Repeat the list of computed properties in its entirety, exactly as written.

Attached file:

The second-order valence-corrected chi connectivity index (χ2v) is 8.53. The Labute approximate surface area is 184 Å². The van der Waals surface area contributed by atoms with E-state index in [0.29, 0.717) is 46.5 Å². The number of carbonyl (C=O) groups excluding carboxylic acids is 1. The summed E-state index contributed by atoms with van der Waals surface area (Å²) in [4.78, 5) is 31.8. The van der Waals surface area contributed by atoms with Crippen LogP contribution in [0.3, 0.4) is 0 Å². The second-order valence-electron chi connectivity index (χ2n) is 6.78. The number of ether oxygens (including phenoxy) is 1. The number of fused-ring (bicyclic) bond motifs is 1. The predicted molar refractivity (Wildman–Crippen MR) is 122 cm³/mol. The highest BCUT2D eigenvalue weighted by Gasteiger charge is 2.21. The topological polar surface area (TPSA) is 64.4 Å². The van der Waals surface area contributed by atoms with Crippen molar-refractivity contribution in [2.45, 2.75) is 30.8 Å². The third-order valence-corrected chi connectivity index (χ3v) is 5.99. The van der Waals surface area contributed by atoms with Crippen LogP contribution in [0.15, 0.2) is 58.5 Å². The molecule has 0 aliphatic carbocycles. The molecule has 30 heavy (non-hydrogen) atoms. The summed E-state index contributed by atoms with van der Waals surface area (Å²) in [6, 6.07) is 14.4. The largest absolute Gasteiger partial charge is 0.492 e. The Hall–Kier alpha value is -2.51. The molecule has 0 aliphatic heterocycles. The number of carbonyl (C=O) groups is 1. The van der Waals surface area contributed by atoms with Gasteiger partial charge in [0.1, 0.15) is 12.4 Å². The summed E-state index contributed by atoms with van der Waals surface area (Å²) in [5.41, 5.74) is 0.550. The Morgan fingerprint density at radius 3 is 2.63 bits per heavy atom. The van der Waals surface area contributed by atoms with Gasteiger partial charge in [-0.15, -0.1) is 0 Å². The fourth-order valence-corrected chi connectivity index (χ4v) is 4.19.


The second-order valence-corrected chi connectivity index (χ2v) is 8.53. The Labute approximate surface area is 184 Å². The van der Waals surface area contributed by atoms with E-state index in [0.29, 0.717) is 46.5 Å². The number of carbonyl (C=O) groups excluding carboxylic acids is 1. The summed E-state index contributed by atoms with van der Waals surface area (Å²) in [4.78, 5) is 31.8. The van der Waals surface area contributed by atoms with Crippen LogP contribution in [0.3, 0.4) is 0 Å². The second-order valence-electron chi connectivity index (χ2n) is 6.78. The number of ether oxygens (including phenoxy) is 1. The number of fused-ring (bicyclic) bond motifs is 1. The predicted molar refractivity (Wildman–Crippen MR) is 122 cm³/mol. The highest BCUT2D eigenvalue weighted by Gasteiger charge is 2.21. The topological polar surface area (TPSA) is 64.4 Å². The van der Waals surface area contributed by atoms with Crippen molar-refractivity contribution in [2.45, 2.75) is 30.8 Å². The third-order valence-corrected chi connectivity index (χ3v) is 5.99. The van der Waals surface area contributed by atoms with Crippen LogP contribution in [0.15, 0.2) is 58.5 Å². The molecule has 0 aliphatic carbocycles. The molecule has 30 heavy (non-hydrogen) atoms. The summed E-state index contributed by atoms with van der Waals surface area (Å²) in [6, 6.07) is 14.4. The largest absolute Gasteiger partial charge is 0.492 e. The Hall–Kier alpha value is -2.51. The molecule has 0 aliphatic heterocycles. The number of carbonyl (C=O) groups is 1. The van der Waals surface area contributed by atoms with Gasteiger partial charge in [0.1, 0.15) is 12.4 Å². The summed E-state index contributed by atoms with van der Waals surface area (Å²) in [5.41, 5.74) is 0.550. The Morgan fingerprint density at radius 3 is 2.63 bits per heavy atom. The van der Waals surface area contributed by atoms with Gasteiger partial charge in [-0.15, -0.1) is 0 Å². The fourth-order valence-corrected chi connectivity index (χ4v) is 4.19.